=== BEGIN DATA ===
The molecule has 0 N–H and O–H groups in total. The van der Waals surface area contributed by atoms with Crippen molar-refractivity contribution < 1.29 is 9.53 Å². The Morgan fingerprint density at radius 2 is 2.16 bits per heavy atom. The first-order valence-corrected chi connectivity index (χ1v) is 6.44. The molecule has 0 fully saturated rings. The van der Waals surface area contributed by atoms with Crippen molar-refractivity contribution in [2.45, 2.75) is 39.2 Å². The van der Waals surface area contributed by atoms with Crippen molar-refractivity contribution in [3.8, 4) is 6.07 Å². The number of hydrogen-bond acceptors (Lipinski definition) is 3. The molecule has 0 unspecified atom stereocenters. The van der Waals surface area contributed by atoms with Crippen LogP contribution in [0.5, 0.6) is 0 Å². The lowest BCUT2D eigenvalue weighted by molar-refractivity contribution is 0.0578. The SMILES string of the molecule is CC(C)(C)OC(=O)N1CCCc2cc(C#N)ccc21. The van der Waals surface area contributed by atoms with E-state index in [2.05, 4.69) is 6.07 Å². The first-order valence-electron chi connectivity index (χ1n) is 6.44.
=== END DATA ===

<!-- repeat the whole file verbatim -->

The molecule has 0 N–H and O–H groups in total. The van der Waals surface area contributed by atoms with Crippen molar-refractivity contribution < 1.29 is 9.53 Å². The Morgan fingerprint density at radius 2 is 2.16 bits per heavy atom. The first-order valence-corrected chi connectivity index (χ1v) is 6.44. The molecule has 0 fully saturated rings. The van der Waals surface area contributed by atoms with Crippen molar-refractivity contribution in [2.45, 2.75) is 39.2 Å². The van der Waals surface area contributed by atoms with Crippen molar-refractivity contribution in [3.8, 4) is 6.07 Å². The number of hydrogen-bond acceptors (Lipinski definition) is 3. The molecule has 0 unspecified atom stereocenters. The van der Waals surface area contributed by atoms with Crippen LogP contribution in [0.5, 0.6) is 0 Å². The lowest BCUT2D eigenvalue weighted by molar-refractivity contribution is 0.0578. The SMILES string of the molecule is CC(C)(C)OC(=O)N1CCCc2cc(C#N)ccc21. The van der Waals surface area contributed by atoms with E-state index in [2.05, 4.69) is 6.07 Å². The first-order valence-electron chi connectivity index (χ1n) is 6.44.